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CGMC leaders: Now is the time to invest key priorities that will bolster Greater Minnesota

Local Government Aid, water infrastructure, child care and housing among coalition's top legislative priorities for 2022

As lawmakers plan for how to utilize the state’s historic $7.7 billion budget surplus, leaders from the Coalition of Greater Minnesota Cities (CGMC) are calling on Governor Walz and the Legislature to remember rural Minnesota.
“The Governor and legislators have a once-in-a-generation opportunity to make investments that will benefit our state now and well into the future,” said CGMC director Bradley Peterson during a virtual meeting with statewide leaders and media Jan. 27.
Peterson, who was joined on the call by Luverne Mayor and CGMC President Pat Baustian and Owatonna Mayor Tom Kuntz, said for Greater Minnesota that means investing in Local Government Aid (LGA), wastewater and drinking water infrastructure, and in workforce needs like child care and housing.
LGA hasn’t kept up with rising expenses, inflation
As its top legislative priority for 2022, the CGMC is seeking a $90 million increase in LGA, a statewide program that restrains property taxes, reduces inequities between communities and ensures all cities are able to provide quality services and quality-of-life amenities to residents and businesses.
“LGA is the lifeline for Greater Minnesota cities. Without it, rural Minnesota would crumble,” Baustian said.
He noted that in Luverne, LGA makes up about 28 percent of the city’s annual budget. He said Greater Minnesota cities are strategic when planning their budgets, but increasing expenses and inflation continue to put a strain on city finances.
“Like other cities, our costs have increased a lot in recent years,” Baustian said.
“Construction costs have gone up 35 to 50 percent over the last four years. We have an aging workforce, which drives up costs. But LGA has not kept pace with rising costs and inflation.”
Peterson added that while local governments received pandemic relief from the federal government, that money is not a substitute for LGA.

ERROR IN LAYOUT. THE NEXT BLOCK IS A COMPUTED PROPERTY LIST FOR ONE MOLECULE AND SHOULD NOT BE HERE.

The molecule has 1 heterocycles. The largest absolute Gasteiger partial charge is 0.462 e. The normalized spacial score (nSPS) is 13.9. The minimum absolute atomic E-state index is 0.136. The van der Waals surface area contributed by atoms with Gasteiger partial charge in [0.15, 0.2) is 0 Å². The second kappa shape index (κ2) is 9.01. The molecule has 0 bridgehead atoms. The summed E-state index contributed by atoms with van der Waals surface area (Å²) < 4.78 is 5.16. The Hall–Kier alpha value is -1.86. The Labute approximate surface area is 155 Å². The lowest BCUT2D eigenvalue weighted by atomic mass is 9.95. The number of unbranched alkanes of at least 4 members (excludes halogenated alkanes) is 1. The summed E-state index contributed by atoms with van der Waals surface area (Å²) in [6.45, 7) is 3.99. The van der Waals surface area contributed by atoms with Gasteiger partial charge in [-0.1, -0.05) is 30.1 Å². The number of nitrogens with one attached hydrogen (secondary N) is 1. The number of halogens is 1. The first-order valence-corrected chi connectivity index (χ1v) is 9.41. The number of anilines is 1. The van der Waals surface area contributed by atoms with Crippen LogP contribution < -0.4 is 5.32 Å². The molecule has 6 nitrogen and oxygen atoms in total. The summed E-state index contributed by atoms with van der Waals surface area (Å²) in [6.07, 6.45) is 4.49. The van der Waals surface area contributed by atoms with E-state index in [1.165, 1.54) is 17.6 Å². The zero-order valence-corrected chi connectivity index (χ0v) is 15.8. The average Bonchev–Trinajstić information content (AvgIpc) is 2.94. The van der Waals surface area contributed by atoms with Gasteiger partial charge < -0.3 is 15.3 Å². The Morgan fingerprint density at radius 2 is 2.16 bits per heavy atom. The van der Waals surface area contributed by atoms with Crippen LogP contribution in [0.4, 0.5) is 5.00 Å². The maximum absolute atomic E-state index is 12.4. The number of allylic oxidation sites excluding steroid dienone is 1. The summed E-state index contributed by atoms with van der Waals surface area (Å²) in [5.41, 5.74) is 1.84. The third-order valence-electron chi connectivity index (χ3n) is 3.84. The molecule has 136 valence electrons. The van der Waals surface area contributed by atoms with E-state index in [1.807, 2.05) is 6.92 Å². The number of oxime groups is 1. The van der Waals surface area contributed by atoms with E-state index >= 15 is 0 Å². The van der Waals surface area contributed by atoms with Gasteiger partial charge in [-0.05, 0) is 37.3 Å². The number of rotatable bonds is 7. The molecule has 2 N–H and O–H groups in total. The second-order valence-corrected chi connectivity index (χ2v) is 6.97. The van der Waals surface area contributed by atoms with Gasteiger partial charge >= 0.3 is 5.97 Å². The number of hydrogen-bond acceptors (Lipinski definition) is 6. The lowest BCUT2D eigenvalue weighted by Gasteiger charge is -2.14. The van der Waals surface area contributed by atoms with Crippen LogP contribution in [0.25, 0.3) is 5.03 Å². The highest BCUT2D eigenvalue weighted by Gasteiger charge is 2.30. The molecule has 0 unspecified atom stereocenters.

“LGA is consistent funding with flexible uses that allows cities to better plan for the future as they set their budgets.”
Water infrastructure should be cornerstone of bonding bill
CGMC is also urging the Legislature to pass a large capital investment bill (a.k.a. “bonding bill”) that includes $299 million for water and wastewater infrastructure grant and loan programs.
“With low interest rates, a hefty budget surplus and federal money to leverage, now is the time for a transformational investment in Minnesota’s water infrastructure,” Peterson said.
“This funding is needed to make progress in addressing the backlog of water infrastructure projects across the state.”
Peterson noted that costs to upgrade or build a new water treatment facility are often tens of the millions of dollars which mostly fall on communities and their ratepayers.
“Cities are willing to pay their fair share, but it is incredibly difficult to pay for these massive projects without a grant or loan from the state,” Peterson said.
Child care, housing play major role in addressing workforce shortage
The CGMC is also calling for state investments in programs that address child care and housing shortages that have long hindered economic growth in Greater Minnesota.
“In Greater Minnesota, businesses of all sizes are scrambling to fill open positions,” said Peterson. 
“Simply put, employers can’t get workers if there is nowhere for them to live and no one to look after their children while they are at work.”
Baustian said child care is the No. 1 economic development priority in Luverne, a sentiment shared by many community leaders across Greater Minnesota.
“When we talk to our local businesses, all we hear is ‘What are you going to do about child care?’” Baustian said.
According to First Children’s Finance, Greater Minnesota needs to add 40,000 new child care slots to keep up with demand.
Unlike in the metro area, Greater Minnesota communities rely heavily on in-home providers, many of whom have chosen to leave the profession in recent years.
Some cities have decided to purchase buildings for city-owned child care centers, and Baustian shared information about Luverne’s recent move to do that with the former Total Card Inc. building.
This session, CGMC is requesting $20 million for a child care capital grant program, which provides grants of up to $500,000 to outstate communities to fund up to 50 percent of the costs to build, upgrade or expand child care facilities.
In addition, CGMC is seeking $5 million for the DEED child care grant program, which has proven successful at helping to create new and retain existing child care providers.
The shortage of housing, particularly market-rate housing for middle-income families and workers, is also a major concern across Greater Minnesota.
“In rural Minnesota, there aren’t enough developers that have the cash and are willing to build in our communities,” Baustian said.
“We are also dealing with the issue of aging housing stock. When housing is already hard to come by, it is critical we are able to preserve and maintain the existing homes in our community.”
CGMC is pursuing several legislative proposals to encourage construction and increase availability of housing across Greater Minnesota.
Proposals include
•the creation of a new “fix up fund” grant program to help cities rehabilitate dilapidated homes.
•state funding for public infrastructure, such as sewer connections and streets, needed for new housing developments.
•additional funding for the existing Workforce Development Grant Program.

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